Why not put the NHL All-Star game in the preseason?

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kovalevallstar.jpgThinking up cockamamie ideas about improving the NHL is a hobby for hockey nerds such as myself. So when I heard that the league plans to unveil the 2011 All-Star Game logo, I couldn’t help but think of ways to improve that glorified exhibition game. During the GM meetings, I brought up the fascinating if unlikely idea of “Team Ovechkin vs. Team Crosby” but I’d like to discuss another way to jazz up the proceedings.

Why not play the game in the preseason, when people are dying for hockey?

It’s really a concept that I think just about every sport should consider. Just look at the NFL. People are obsessed with the sport like no other in the United States yet the Pro Bowl receives a nationwide yawn. Why? Because it’s anticlimactic, whether you place the event in the week between the conference championships and the Super Bowl or a week after the big game.

But what if the NFL placed the Pro Bowl right around training camp? Now is the time when football fans are jonesing for some pigskin at a near-junkie level. I mean, seriously, if people are willing to watch exhibition games then wouldn’t they clamor for a bout between the league’s best? I think so.

The same logic can apply to hockey. Why have the All-Star Game in the middle of a brutal, 82-game season? Of course older players like Nicklas Lidstrom would prefer rest; what does he have to prove in such a meaningless game? By switching gears and putting it either right before the beginning of a new season or sometime before/during training camp, it could take advantage of how much people miss the NHL and give players a chance to tune up for the next season.

After the jump, I’ll talk about a few more pros and give you a chance to vote on whether this is a good idea or not.


Thumbnail image for Thumbnail image for nicklaslidstrom800.jpgBetter representation

One added advantage of doing a preseason game is that you could celebrate an entire season instead of relying on fan voting from just a portion of that year. With that in mind, you would have a better representation of which players were dominant during the previous season. Also, as I mentioned before, injuries would also be less of a concern.

Creative formats, such as “Beat the Defending Champions”

What if the league celebrated its Stanley Cup champions by having them play against an All-Star team? It could even be a great way to send-off that team; have them raise the Cup banner in their own barn, reunite the players who were on the ice for the Cup victory one last time before they depart due to free agency and maybe even raise the level of competition since that title-winning team will have built-in chemistry. Wouldn’t it be great to see Dustin Byfuglien in a Blackhawks uniform one last time?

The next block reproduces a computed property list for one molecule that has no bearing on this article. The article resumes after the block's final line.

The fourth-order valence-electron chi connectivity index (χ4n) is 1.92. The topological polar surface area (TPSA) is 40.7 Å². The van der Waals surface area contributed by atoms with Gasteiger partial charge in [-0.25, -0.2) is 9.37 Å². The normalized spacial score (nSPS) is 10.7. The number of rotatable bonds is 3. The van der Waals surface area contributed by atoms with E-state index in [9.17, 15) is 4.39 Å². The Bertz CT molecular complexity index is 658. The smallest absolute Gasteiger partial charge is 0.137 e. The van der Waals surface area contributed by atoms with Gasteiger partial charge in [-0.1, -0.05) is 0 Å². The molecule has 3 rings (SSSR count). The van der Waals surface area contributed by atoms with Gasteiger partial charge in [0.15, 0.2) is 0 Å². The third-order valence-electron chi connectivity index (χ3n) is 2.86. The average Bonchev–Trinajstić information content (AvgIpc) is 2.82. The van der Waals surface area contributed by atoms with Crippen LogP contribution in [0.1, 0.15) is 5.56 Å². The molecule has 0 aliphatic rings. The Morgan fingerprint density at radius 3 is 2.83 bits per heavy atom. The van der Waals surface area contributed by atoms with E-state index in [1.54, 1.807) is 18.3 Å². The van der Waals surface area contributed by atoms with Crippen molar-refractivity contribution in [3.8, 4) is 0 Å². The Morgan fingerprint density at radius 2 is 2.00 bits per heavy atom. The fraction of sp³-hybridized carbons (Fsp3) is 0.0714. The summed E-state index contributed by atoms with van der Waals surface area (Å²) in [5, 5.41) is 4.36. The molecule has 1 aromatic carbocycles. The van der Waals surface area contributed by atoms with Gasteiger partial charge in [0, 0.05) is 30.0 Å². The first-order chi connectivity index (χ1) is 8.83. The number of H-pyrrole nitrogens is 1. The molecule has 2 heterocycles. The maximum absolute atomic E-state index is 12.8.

Hyping the upcoming season

Some reasonably state that the All-Star Game exists to appease sponsors, but shouldn’t it be a way of promoting the sport itself? By holding it before the season, you can get people pumped to see hockey again. Let’s not forget that if you were to run the game on, say, a weekday to avoid football in September you’d also gain an opportunity to be the “only show in town.” (Yes, baseball will be going on but at least it won’t be the playoffs just yet.) Hockey will always get overshadowed by something, yet the NHL could at least give the event a fighting chance.

So, now that I’ve made the case for a preseason All-Star Game, what do you think? Would it be better that way or is a mid-season version a better idea? Vote in the poll below.


Video: Crosby to Dan Patrick – Subban fight ‘wasn’t as bad as it looked’

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Listerine, the 2017 Stanley Cup Final, and a growing rivalry. Sidney Crosby and P.K. Subban battled it out at the highest level not so long ago, but some of that action looked worse than it actually was.

At least, that’s the message Crosby sent on “The Dan Patrick Show,” as you can enjoy in the clip above.

As a bonus, Crosby also discussed his favorite Stanley Cup traditions – hey, there can be traditions when something happens three times – and how Mario Lemieux inspires some especially creative ideas:

Rebuild on hold? Red Wings reportedly eye Girardi, Hainsey, Daley